Eight prototypes of President Donald Trump's proposed border wall with Mexico were revealed, and now the next step is to approve them. The contention walls must be subjected to various tests to ensure that they meet the main objective established by Trump; prevent the passage of undocumented immigrants. 

“The thing I am most impressed by is the scale,” said Customs and Border Protection Acting Commissioner Ron Vitiello, according to Fox News. “A lot of things have to happen now - testing, evaluation, estimates, appropriation. We will do it all as quickly and safely as we can to give as much security to the homelands as we can.”

The walls are 30 feet high and six-feet deep, four of them are made with concrete, and the four others are made with metal, concrete and other materials. According to The New York Times, the Department of Homeland Security officials said they would test the mockups to determine which worked best in curbing illegal immigration and drug trafficking.

For now, the new 2,000-mile border is only aspirational because Congress hasn't still aproved the funds Trump's adminitration is asking for, that's why Trump continues to insist that Mexico will pay for the construction of the barrier between both countries, a situation that the Mexican government has rejected again and again.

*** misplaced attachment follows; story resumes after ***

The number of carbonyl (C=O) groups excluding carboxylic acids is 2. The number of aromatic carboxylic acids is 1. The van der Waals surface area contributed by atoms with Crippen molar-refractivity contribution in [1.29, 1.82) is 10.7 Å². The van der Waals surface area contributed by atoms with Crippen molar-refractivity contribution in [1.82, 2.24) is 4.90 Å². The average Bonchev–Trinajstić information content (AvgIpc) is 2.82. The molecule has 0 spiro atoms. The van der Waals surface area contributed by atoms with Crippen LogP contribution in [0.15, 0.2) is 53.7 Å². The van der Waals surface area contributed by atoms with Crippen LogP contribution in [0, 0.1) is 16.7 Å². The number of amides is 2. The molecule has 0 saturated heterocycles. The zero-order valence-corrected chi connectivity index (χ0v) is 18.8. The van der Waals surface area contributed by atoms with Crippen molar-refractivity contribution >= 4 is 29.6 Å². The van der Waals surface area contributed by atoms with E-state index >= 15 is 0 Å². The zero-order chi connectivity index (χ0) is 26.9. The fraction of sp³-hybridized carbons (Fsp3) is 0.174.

The money needed to pay for that wall has been as controversial as the wall itself. Texas Republican Senator Ted Cruz introduced a two-page bill, in which he advises the US government to use the money confiscated from Joaquín "El Chapo" Guzman and the Sinaloa cartel to finance the construction of the wall on the border with Mexico.

On January 25, 2017, Trump signed the executive order to begin the construction of a border wall with Mexico. There he establishes a new vision to strengthen the borders of his country and increase efforts to deport some of the 11 million undocumented immigrants living in the United States. "A nation without borders is not a nation," Trump said during his speech at the headquarters of the Department of Homeland Security. "From today, the United States once again takes control of its borders."

In March, 2017, Mexican Delegate Braulio Guerra of the ruling Partido Revolucionario Institucional (Institutional Revolutionary Party or PRI) climbed, according to him, with no problem, the dividing wall in the border city of Tijuana to demonstrate U.S. President Donald Trump that his idea of building a barrier between the two countries is "absurd" and "unnecessary."

According to Guerra, what he did as an evidence of how illogical the idea of spending fifteen billion dollars in a new border wall is. He also mentions that time former President John F. Kennedy expressed: "Look back to Mexico and Latin America and cooperate in their development, the economy, and employment."